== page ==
Justices Search For Middle Ground In CA Union-Access Case | SCOTUS Takes Up Boston Marathon Bomber’s Death Penalty Case
March 23, 2021
WHY DON'T YOU JUST MEET ME IN THE MIDDLE|
Yesterday justices heard arguments over a California law that lets labor representatives access growers’ property to meet with farmworkers. Justices appeared ready to limit union organizers’ access to private property, though they didn’t seem ready to go as far as the growers in the case and conservative property rights activists are advocating for. Several justices expressed concern that ruling the state regulation amounted to a government taking of property could endanger all kinds of laws authorizing entry onto private property, such as government safety inspections and visits from social service workers.
The Supreme Court yesterday agreed to review a lower court’s opinion that overturned the death sentence of Dzhokhar Tsarnaev who helped carry out the Boston Marathon bombings in 2013. A three-judge panel of the U.S. Court of Appeals for the First Circuit upheld Tsarnaev’s 27 convictions but said that his death sentence should be thrown out due to jury selection issues and a failure to properly screen jurors for bias. SCOTUS will likely hear the case later this year.
THE POWER OF THE DARK SIDE|
Lawrence Hurley, Andrew Chung and Jonathan Allen with Reuters review the Supreme Court’s recent and growing practice of relying on its “shadow docket” to make decisions without providing signed opinions or explanations. They note that just before PRESIDENT TRUMP left office, SCOTUS paved the way for the lethal injection of 13 federal inmates — actions that were taken in many instances by way of the shadow docket. The Reuters team writes, “Increasingly, the court relies on the shadow docket to make decisions in a wide range of consequential cases, often in a dramatically accelerated fashion and without providing signed opinions or detailed explanations. Sometimes, as in death penalty cases, the decisions are irreversible. Cases on the docket can be effectively resolved even as lower courts are continuing to assess them – sometimes even before all the evidence is known. Decisions can come in the middle of the night, with no public discussion and no guidance to lower-court judges on how to analyze similar cases. The speed and secretiveness has drawn criticism from legal experts both on the right and left, who call it an improper use of the court’s tremendous power.”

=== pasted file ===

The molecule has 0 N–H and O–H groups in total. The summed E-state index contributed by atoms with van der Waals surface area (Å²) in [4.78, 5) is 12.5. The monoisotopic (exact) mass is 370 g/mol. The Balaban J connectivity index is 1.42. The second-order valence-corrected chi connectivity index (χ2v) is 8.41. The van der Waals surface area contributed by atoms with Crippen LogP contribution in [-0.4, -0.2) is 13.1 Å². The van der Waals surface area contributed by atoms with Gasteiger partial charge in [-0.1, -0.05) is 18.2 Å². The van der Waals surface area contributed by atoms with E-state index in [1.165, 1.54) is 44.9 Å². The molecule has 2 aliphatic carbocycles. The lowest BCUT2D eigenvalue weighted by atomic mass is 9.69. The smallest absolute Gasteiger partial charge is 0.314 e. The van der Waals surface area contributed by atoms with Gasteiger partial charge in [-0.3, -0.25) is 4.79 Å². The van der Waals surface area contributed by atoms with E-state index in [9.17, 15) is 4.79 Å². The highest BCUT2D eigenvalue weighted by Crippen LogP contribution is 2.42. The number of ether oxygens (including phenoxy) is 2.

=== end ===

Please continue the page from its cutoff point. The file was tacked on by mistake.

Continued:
SHORTLISTED IN THE SHADOWS|
Renee Knake Jefferson and Hannah Brenner Johnson write in The Hill about the untold history of the women who found themselves on official presidential Supreme Court shortlists before JUSTICE SANDRA DAY O’CONNOR became the first woman to sit on the high court. “All were imminently qualified for the job, having knocked down barriers and blazed trails to achieve extraordinary success in their legal careers before being named as contenders for the Court. They should be household names, and some were in their time, though none graces a page of any standard K-12 history text or even most law school curricula. We introduce them to you now in the hope you will be inspired to learn more about the women who shaped this nation.” Read about all nine women and their encounters with Supreme Court history.
“The U.S. Supreme Court on Monday turned away Facebook’s bid to pare back a $15 billion class action lawsuit accusing the company of illegally tracking the activities of internet users even when they are logged out of the social media platform. The justices declined to hear Facebook’s appeal of a lower court ruling that revived the proposed nationwide litigation accusing the company of violating a federal law called the Wiretap Act by secretly tracking the visits of users to websites that use Facebook features such as the ‘like’ button. The litigation also accuses the company of violating the privacy rights of its users under California law but Facebook’s appeal to the Supreme Court involved only the Wiretap Act.”The Hill
“The Supreme Court has declined to hear a challenge to former President Obama’s designation of a national monument 130 miles off the coast of Cape Cod, Mass. Chief Justice John Roberts wrote in a statement issued Monday that ‘despite concerns’ about the designation of the Northeast Canyons and Seamounts Marine National Monument, the lawsuit does not ‘satisfy our usual criteria’ for reviewing cases. Specifically, he cited a lower court’s finding that the fishing groups opposed to the monument designation did not present sufficient facts to show that it exceeded a requirement that the president designate the ‘smallest area compatible with proper care and management of the objects to be protected.'”